Leonard Pitts: Social media platforms and the fate of truth

(Andrew Harnik | AP file photo) Facebook CEO Mark Zuckerberg testifies before a joint hearing of the Commerce and Judiciary Committees on Capitol Hill in Washington on April 10, 2018.

It may be too much. And also too little.

Meaning last week’s announcement by Twitter that it is banning all political advertising over concerns that the medium gives politicians too much reach, too much power to deceive. News of the ban, which takes effect later this month, comes as that other social media giant — Facebook — struggles with fallout from its refusal to reject untrue political ads. Meaning not simply “spin,” but flat-out falsehoods. CEO Mark Zuckerberg, whose understanding of the First Amendment evidences all the depth of a “Schoolhouse Rock!” video, seems to feel he has some free speech obligation to provide a platform for liars to lie.

For this, he came under withering fire from Rep. Alexandria Ocasio-Cortez in a recent congressional hearing. Meantime, hundreds of his employees have signed an open letter decrying the policy. And in California, a political activist filed to run for governor with the express purpose of placing false ads, forcing the (one hopes) chagrined company to ban him.

But while Facebook surely deserves the scorn it has received, one wonders whether Twitter's absolute ban is not overkill. There is no particular reason politicians should be singled out for blanket exclusion. Twitter should — like the newspapers and networks whose function it is supplanting — accept responsibility for making sure ads it runs have some reasonable proximity to the truth.

So yes, in imposing a sweeping ban, Twitter is arguably doing too much. And yet, paradoxically, also too little.

This story does not unfold in a vacuum, after all. Rather, it unfolds as we stagger through a perfect storm of mendacity that threatens to blow away not just truth, but the very concept of truth, the idea that it can ever be fully knowable or that knowing it even matters. The elements of this storm are manifold. They include:

Human nature (a body of scholarship dating to the '70s tells us we are wired for lies, congenitally predisposed to discount facts that contradict what we choose, or need, to believe); the decline of traditional news media (editors and producers who once served as gatekeepers vetting the reliability of information that reached the public now find their function largely diminished); journalism's embrace of false equivalence in the name of ideological "balance"; Fox "News"; the weaponization of untruth (see "Trump, Donald J."); and social media (suddenly, every crank with a smartphone thinks he's Walter Cronkite).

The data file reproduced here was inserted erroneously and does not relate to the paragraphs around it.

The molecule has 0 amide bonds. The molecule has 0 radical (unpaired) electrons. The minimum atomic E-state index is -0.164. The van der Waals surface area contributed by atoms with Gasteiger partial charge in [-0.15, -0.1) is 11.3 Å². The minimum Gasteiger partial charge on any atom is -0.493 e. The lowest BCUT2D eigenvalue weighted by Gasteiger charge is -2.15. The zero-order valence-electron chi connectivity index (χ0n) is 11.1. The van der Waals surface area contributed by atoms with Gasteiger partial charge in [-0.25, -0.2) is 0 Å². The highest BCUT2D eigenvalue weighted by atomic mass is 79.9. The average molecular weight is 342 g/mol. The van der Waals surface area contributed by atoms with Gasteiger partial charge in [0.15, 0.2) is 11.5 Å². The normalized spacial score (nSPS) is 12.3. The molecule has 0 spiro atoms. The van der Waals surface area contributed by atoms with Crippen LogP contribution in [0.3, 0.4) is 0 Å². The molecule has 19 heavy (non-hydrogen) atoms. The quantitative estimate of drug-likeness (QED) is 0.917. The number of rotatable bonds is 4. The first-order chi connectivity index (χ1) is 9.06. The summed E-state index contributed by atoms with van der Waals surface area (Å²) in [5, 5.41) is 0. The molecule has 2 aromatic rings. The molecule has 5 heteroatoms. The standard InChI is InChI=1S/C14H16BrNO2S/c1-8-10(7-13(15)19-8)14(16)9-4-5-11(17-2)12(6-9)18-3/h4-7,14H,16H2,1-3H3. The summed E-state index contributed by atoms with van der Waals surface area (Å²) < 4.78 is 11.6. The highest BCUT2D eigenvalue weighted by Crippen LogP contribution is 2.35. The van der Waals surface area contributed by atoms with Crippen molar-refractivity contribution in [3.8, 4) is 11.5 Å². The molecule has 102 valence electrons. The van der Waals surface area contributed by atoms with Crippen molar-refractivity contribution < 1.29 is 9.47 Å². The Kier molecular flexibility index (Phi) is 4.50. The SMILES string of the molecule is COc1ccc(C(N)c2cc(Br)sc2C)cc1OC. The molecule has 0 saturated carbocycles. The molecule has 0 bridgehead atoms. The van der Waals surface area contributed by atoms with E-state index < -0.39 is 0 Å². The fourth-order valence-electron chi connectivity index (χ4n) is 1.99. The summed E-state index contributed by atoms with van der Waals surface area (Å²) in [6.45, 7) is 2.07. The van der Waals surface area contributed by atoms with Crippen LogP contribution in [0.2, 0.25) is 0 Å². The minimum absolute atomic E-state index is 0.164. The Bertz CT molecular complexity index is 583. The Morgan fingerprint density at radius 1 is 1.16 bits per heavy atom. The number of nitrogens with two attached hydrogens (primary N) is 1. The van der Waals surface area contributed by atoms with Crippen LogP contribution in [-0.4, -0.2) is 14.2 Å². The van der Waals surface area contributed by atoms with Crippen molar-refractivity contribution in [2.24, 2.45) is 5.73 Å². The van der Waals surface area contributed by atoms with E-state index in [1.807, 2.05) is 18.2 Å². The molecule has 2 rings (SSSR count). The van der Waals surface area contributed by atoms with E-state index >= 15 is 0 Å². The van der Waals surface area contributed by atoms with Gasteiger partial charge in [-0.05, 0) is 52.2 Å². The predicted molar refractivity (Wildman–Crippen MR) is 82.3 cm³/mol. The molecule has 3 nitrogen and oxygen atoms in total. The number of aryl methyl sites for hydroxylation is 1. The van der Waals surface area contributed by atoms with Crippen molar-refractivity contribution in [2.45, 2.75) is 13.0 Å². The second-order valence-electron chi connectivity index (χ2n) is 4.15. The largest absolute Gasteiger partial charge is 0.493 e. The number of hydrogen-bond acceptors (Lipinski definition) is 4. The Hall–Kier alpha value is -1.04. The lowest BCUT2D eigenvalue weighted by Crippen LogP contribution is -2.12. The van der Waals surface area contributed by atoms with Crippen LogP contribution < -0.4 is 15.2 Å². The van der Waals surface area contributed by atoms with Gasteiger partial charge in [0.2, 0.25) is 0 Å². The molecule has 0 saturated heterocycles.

Add to all that the coming of so-called "deepfake" technology that will enable realistic audio and video of people saying and doing things they never said or did, and the result is a Category 10 hurricane of disinformation, misinformation, fraud, fiction, falsehood and deceit that will soon get even worse. So one regards Twitter's ban in much the same way one regards a neighbor's decision to start recycling as California burns and the ice caps turn to ice water.

It's a good thing, yes. But the action is minuscule against the need. Like climate change, this era of "alternative facts" is an existential crisis that will require a race-to-the-moon urgency — not simply from government, social media and news media, but also — indeed primarily — from us as citizens.

We have to decide — now — that truth has no political party, and reality matters. We have to support responsible news outlets. We have to recognize that facts exist not to support our biases, but to shape our reasoning. The alternative is a near future of chaos and decline. And the clock is ticking. So in the big picture, it matters little whether any action we take is too much or too little.

We better hope it's not too late.

Leonard Pitts Jr.

Leonard Pitts is a columnist for The Miami Herald. lpitts@miamiherald.com